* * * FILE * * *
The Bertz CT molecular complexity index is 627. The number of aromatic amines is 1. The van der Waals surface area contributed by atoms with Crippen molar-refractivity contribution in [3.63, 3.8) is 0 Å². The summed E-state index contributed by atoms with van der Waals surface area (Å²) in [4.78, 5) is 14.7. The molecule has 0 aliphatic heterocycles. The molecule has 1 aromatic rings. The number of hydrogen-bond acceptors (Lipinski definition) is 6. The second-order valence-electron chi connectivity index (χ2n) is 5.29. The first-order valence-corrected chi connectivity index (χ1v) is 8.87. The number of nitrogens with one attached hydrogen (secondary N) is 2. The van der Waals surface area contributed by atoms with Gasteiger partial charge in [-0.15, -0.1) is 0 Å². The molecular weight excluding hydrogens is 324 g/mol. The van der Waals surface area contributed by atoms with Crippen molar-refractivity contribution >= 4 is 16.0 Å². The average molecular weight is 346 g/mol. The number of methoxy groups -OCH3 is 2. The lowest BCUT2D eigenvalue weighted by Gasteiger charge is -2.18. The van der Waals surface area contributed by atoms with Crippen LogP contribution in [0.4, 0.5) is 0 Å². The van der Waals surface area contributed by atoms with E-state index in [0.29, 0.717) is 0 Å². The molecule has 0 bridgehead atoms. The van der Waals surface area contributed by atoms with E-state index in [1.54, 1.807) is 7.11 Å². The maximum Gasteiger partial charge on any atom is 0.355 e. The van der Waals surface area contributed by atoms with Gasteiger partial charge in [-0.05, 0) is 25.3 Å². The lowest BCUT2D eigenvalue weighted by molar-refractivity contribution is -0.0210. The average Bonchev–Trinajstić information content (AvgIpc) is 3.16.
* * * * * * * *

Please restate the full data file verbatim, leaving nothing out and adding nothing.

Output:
The Bertz CT molecular complexity index is 627. The number of aromatic amines is 1. The van der Waals surface area contributed by atoms with Crippen molar-refractivity contribution in [3.63, 3.8) is 0 Å². The summed E-state index contributed by atoms with van der Waals surface area (Å²) in [4.78, 5) is 14.7. The molecule has 0 aliphatic heterocycles. The molecule has 1 aromatic rings. The number of hydrogen-bond acceptors (Lipinski definition) is 6. The second-order valence-electron chi connectivity index (χ2n) is 5.29. The first-order valence-corrected chi connectivity index (χ1v) is 8.87. The number of nitrogens with one attached hydrogen (secondary N) is 2. The van der Waals surface area contributed by atoms with Gasteiger partial charge in [-0.15, -0.1) is 0 Å². The molecular weight excluding hydrogens is 324 g/mol. The van der Waals surface area contributed by atoms with Crippen molar-refractivity contribution >= 4 is 16.0 Å². The average molecular weight is 346 g/mol. The number of methoxy groups -OCH3 is 2. The lowest BCUT2D eigenvalue weighted by Gasteiger charge is -2.18. The van der Waals surface area contributed by atoms with Crippen LogP contribution in [0.4, 0.5) is 0 Å². The van der Waals surface area contributed by atoms with E-state index in [0.29, 0.717) is 0 Å². The molecule has 0 bridgehead atoms. The van der Waals surface area contributed by atoms with E-state index in [1.54, 1.807) is 7.11 Å². The maximum Gasteiger partial charge on any atom is 0.355 e. The van der Waals surface area contributed by atoms with Gasteiger partial charge in [-0.05, 0) is 25.3 Å². The lowest BCUT2D eigenvalue weighted by molar-refractivity contribution is -0.0210. The average Bonchev–Trinajstić information content (AvgIpc) is 3.16.